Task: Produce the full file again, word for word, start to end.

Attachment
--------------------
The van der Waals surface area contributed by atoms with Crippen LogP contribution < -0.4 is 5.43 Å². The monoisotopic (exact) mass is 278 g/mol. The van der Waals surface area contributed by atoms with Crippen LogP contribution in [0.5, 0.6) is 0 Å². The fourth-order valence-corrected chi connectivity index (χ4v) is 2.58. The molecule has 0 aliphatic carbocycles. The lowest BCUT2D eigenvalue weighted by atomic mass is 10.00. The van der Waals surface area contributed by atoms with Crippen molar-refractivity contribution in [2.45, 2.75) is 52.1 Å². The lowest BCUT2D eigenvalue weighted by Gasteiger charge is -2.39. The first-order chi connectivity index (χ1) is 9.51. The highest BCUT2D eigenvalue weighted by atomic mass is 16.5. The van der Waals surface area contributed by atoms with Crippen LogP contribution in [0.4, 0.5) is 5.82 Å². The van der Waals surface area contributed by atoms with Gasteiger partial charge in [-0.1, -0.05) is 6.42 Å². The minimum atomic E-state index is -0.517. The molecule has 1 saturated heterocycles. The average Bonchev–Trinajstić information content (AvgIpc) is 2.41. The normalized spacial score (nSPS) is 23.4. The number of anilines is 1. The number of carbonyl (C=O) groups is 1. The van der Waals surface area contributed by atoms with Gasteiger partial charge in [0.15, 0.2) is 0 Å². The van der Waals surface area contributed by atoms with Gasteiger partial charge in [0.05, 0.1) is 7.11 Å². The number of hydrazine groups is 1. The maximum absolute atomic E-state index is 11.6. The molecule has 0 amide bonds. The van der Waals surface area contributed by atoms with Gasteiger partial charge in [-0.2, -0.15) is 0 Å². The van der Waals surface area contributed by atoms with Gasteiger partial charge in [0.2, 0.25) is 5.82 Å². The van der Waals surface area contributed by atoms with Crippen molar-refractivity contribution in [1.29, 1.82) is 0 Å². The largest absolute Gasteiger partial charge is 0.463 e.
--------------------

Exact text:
The van der Waals surface area contributed by atoms with Crippen LogP contribution < -0.4 is 5.43 Å². The monoisotopic (exact) mass is 278 g/mol. The van der Waals surface area contributed by atoms with Crippen LogP contribution in [0.5, 0.6) is 0 Å². The fourth-order valence-corrected chi connectivity index (χ4v) is 2.58. The molecule has 0 aliphatic carbocycles. The lowest BCUT2D eigenvalue weighted by atomic mass is 10.00. The van der Waals surface area contributed by atoms with Crippen molar-refractivity contribution in [2.45, 2.75) is 52.1 Å². The lowest BCUT2D eigenvalue weighted by Gasteiger charge is -2.39. The first-order chi connectivity index (χ1) is 9.51. The highest BCUT2D eigenvalue weighted by atomic mass is 16.5. The van der Waals surface area contributed by atoms with Crippen LogP contribution in [0.4, 0.5) is 5.82 Å². The van der Waals surface area contributed by atoms with Gasteiger partial charge in [-0.1, -0.05) is 6.42 Å². The minimum atomic E-state index is -0.517. The molecule has 1 saturated heterocycles. The average Bonchev–Trinajstić information content (AvgIpc) is 2.41. The normalized spacial score (nSPS) is 23.4. The number of anilines is 1. The number of carbonyl (C=O) groups is 1. The van der Waals surface area contributed by atoms with Gasteiger partial charge in [0.15, 0.2) is 0 Å². The van der Waals surface area contributed by atoms with Gasteiger partial charge in [0.05, 0.1) is 7.11 Å². The number of hydrazine groups is 1. The maximum absolute atomic E-state index is 11.6. The molecule has 0 amide bonds. The van der Waals surface area contributed by atoms with Gasteiger partial charge in [-0.2, -0.15) is 0 Å². The van der Waals surface area contributed by atoms with Gasteiger partial charge in [0.2, 0.25) is 5.82 Å². The van der Waals surface area contributed by atoms with Crippen molar-refractivity contribution in [1.29, 1.82) is 0 Å². The largest absolute Gasteiger partial charge is 0.463 e.